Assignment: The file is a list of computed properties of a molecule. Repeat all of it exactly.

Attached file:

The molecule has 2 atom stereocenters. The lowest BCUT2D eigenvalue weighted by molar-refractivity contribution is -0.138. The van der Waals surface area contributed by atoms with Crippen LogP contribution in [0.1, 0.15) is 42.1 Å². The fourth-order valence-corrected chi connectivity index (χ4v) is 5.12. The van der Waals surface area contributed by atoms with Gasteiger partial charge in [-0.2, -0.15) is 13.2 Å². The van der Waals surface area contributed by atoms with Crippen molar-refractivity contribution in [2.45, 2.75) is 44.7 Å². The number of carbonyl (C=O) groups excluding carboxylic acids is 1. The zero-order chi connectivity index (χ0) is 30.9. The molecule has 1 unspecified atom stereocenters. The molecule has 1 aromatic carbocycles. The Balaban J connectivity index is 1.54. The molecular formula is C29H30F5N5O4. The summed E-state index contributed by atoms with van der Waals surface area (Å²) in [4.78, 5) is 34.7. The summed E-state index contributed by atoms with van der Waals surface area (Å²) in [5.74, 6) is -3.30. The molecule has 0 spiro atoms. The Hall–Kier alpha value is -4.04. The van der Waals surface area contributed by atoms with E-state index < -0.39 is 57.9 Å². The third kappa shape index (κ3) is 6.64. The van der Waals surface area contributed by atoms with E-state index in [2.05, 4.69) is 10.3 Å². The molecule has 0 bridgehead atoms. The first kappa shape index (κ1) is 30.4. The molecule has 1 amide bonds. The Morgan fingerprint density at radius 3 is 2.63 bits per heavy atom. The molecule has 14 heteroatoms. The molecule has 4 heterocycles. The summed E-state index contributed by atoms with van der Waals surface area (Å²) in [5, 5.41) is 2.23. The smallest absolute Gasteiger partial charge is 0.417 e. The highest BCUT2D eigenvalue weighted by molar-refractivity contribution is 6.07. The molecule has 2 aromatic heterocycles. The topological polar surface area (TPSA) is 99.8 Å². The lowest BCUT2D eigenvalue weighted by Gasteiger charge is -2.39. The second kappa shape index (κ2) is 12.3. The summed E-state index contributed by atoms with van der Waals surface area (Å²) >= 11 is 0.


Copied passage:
The molecule has 2 atom stereocenters. The lowest BCUT2D eigenvalue weighted by molar-refractivity contribution is -0.138. The van der Waals surface area contributed by atoms with Crippen LogP contribution in [0.1, 0.15) is 42.1 Å². The fourth-order valence-corrected chi connectivity index (χ4v) is 5.12. The van der Waals surface area contributed by atoms with Gasteiger partial charge in [-0.2, -0.15) is 13.2 Å². The van der Waals surface area contributed by atoms with Crippen molar-refractivity contribution in [2.45, 2.75) is 44.7 Å². The number of carbonyl (C=O) groups excluding carboxylic acids is 1. The zero-order chi connectivity index (χ0) is 30.9. The molecule has 1 unspecified atom stereocenters. The molecule has 1 aromatic carbocycles. The Balaban J connectivity index is 1.54. The molecular formula is C29H30F5N5O4. The summed E-state index contributed by atoms with van der Waals surface area (Å²) in [4.78, 5) is 34.7. The summed E-state index contributed by atoms with van der Waals surface area (Å²) in [5.74, 6) is -3.30. The molecule has 0 spiro atoms. The Hall–Kier alpha value is -4.04. The van der Waals surface area contributed by atoms with E-state index < -0.39 is 57.9 Å². The third kappa shape index (κ3) is 6.64. The van der Waals surface area contributed by atoms with E-state index in [2.05, 4.69) is 10.3 Å². The molecule has 0 bridgehead atoms. The first kappa shape index (κ1) is 30.4. The molecule has 1 amide bonds. The Morgan fingerprint density at radius 3 is 2.63 bits per heavy atom. The molecule has 14 heteroatoms. The molecule has 4 heterocycles. The summed E-state index contributed by atoms with van der Waals surface area (Å²) in [5, 5.41) is 2.23. The smallest absolute Gasteiger partial charge is 0.417 e. The highest BCUT2D eigenvalue weighted by molar-refractivity contribution is 6.07. The molecule has 2 aromatic heterocycles. The topological polar surface area (TPSA) is 99.8 Å². The lowest BCUT2D eigenvalue weighted by Gasteiger charge is -2.39. The second kappa shape index (κ2) is 12.3. The summed E-state index contributed by atoms with van der Waals surface area (Å²) >= 11 is 0.